Julia and her family visited Ben's Retreat from March 11th.
"First of April, 2022. Little did I know, how our lives were about to change forever.
How ironic is it to be told on April Fools' Day that your child has cancer?
The shock was so great that for a few seconds, I thought the doctors might be joking... It did not make any sense that pneumonia and a pleural effusion could have "transformed" into cancer! How?
But no, it was not a joke. At the age of 15, Julia was diagnosed with lymphoma.
I will never be able to forget the look of one of the paediatricians. I still have nightmares about that moment, although I do not remember much about what was said there.
At first, the consultant said that they thought it was Burkitt, but they were still waiting for some results for the final diagnosis.
Three days later they were sure it was T-lymphoblastic lymphoma/leukaemia and the next day she had a lumbar puncture and the first dose of intrathecal chemotherapy. And the next day she started IV chemotherapy.
On the third day of chemo, she was getting ready to go in for her central line surgery. Then two oncologists came to me and said they were going to suspend the chemo and cancel the central line because the cells on the slides did not show any cancer cells left. They had already considered the possibility that they had changed the samples, but that was not the case. So since they had no explanation for the "disappearance" of cancer, they did more scans and a biopsy of the pleura, as everything started with pneumonia and pleural effusion. Meanwhile, the chemotherapy was suspended. It was a tense moment. On the one hand, the joy of the possibility that it was not cancer, but on the other, the uncertainty of not knowing what it was, knowing that it was serious enough to be mistaken for cancer. She had ct scans, MRI, ultrasounds, blood tests, bone marrow aspiration, x-ray, heart scans, and all of these procedures that you all should know.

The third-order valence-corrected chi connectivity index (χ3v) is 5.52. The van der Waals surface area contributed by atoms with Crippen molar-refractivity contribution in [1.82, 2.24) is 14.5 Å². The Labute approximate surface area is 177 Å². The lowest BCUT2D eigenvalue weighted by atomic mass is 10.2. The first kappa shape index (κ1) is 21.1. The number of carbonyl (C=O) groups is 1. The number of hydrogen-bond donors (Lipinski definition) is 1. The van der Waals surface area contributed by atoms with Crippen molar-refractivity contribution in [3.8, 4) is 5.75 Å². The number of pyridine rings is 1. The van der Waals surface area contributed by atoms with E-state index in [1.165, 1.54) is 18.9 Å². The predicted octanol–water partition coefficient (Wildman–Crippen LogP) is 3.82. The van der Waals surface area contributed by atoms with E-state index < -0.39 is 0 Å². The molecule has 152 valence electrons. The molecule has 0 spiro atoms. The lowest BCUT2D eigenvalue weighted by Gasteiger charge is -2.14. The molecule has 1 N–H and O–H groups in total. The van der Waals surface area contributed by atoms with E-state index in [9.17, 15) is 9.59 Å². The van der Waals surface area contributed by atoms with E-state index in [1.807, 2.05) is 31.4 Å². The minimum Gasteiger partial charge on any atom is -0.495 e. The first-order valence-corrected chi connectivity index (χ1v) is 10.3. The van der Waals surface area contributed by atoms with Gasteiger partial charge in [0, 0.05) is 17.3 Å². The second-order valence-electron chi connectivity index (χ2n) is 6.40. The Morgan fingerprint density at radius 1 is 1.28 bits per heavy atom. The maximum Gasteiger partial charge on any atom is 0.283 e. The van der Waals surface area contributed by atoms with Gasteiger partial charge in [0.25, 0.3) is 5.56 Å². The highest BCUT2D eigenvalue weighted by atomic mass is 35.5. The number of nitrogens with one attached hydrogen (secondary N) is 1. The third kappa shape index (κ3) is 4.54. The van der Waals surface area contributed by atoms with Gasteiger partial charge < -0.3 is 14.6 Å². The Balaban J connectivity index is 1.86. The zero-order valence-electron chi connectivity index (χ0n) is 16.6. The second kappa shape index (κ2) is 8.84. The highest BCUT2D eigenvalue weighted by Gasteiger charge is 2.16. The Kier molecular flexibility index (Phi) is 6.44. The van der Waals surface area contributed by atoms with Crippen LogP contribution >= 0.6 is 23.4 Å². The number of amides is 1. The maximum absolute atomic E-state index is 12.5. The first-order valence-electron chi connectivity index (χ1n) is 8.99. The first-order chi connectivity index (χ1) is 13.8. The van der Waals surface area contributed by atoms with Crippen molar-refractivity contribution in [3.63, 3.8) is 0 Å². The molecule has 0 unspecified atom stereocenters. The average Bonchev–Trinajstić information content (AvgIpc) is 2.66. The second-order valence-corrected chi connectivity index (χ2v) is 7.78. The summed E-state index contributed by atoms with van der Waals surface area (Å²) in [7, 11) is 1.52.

During these weeks, she recovered from her pleura drain surgery, and almost 2 buckets of fluid were drained. When she finally got the drain out a week later she had to have a pleura biopsy and had to put a drain in again.
After five weeks, one morning, the consultant came to the room and told us that she got the partial results of the biopsy which did not show any cancer evidence. We still had to wait for the final results, but meanwhile, she would discharge Julia to wait for the results at home as she was good enough at the moment with just a small pleural effusion. What a moment! All the nurses, clinical assistants and housekeepers came to the room, full of joy with the possibility that it was not cancer.
The consultant even took a medical student to the room and asked him to talk to Julia and listen to her whole story, because she said cases like this did not happen all the time.
We were home for a week and they called us to go to the hospital (BCH) for a follow-up appointment. As I thought it was just a follow-up, my husband did not go with us. We waited an hour when the consultant came with a registrar, he said good morning and asked: Where's dad? I knew it was serious. We entered the room and the nurse specialist came, so I knew it was really serious. The consultant asked me to video call my husband and we started the meeting.